The Di[a]mond.

Scientific American 50, 1.9.1849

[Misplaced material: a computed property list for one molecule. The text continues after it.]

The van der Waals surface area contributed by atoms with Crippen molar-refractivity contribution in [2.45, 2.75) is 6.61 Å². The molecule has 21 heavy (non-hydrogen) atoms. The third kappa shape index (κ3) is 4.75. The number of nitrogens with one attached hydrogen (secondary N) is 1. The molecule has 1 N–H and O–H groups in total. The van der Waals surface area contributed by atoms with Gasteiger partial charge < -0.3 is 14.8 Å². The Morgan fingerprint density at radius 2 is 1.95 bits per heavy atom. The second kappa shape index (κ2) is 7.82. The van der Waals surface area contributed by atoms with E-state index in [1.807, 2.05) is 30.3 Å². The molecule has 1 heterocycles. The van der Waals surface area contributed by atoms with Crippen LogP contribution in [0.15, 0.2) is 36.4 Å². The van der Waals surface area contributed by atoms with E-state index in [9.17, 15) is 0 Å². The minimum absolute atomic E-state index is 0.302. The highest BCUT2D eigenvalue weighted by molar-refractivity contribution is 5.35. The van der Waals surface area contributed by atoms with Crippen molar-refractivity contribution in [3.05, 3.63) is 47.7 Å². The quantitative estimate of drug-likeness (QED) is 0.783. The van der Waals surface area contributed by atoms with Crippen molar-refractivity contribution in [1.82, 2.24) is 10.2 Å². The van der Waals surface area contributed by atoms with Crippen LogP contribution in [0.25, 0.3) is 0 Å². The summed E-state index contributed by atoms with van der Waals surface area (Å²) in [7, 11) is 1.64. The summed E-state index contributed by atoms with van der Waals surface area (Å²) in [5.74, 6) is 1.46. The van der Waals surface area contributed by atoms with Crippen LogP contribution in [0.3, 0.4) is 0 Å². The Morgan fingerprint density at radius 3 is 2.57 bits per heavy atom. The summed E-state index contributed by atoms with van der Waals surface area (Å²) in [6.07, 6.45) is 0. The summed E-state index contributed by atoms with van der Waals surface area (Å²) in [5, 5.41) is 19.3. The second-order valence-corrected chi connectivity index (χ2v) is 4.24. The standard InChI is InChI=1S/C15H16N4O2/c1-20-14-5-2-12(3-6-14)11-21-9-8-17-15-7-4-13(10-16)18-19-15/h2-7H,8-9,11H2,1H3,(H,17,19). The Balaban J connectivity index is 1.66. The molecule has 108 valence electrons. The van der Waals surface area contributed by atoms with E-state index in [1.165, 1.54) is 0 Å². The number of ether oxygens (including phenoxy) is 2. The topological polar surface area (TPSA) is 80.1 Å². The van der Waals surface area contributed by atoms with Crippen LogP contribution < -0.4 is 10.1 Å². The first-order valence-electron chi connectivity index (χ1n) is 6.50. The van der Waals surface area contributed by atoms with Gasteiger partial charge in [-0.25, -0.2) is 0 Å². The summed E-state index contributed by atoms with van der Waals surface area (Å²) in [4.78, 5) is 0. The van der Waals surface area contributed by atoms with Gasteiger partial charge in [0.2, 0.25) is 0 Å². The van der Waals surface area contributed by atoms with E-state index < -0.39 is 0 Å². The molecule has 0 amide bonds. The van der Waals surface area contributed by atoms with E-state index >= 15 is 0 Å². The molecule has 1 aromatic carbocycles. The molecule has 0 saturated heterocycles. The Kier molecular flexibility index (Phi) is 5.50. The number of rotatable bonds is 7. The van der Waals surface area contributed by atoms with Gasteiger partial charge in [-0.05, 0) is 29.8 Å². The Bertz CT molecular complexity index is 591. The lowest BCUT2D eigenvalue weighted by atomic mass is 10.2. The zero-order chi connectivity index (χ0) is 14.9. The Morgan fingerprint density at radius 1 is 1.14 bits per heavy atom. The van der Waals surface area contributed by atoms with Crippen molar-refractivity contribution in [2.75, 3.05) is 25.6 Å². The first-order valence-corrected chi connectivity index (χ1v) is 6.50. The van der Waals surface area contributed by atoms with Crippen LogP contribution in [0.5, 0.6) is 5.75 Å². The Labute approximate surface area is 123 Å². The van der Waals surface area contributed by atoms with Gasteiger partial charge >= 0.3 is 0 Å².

The Mining Journal says: "Interesting as this queen of gems to all, and although they are exposed in dazzling quantities in all our jewellers' windows, it is strange that the art of cutting and polishing diamonds is almost unknown in London, we may say in England. We believe that there is but one individual in London who follows this peculiar art. The Dutch have, for ages, nearly monopolized the diamond cutting trade of Europe; and so expert are they that on our showing them a rough diamond, they will tell, to the greatest nicety, what will be its shape when cut and almost to the hundredth part of a grain what the polished gem will weigh. It follows, there fore, that most of the rough diamonds which come to this country are sent to Holland to be polished. Diamonds are found of very different colors to what is generally believed; not only are some pure, colorless crystals, but yellowish white, gray, ash gray, blueish gray, yellow and greenish gray, indgo blue, passing into red, clove, various shades of brown, asparagus, leek and mountain green; and Mr. Mons mentions a grayish black diamond, the rarest of all."

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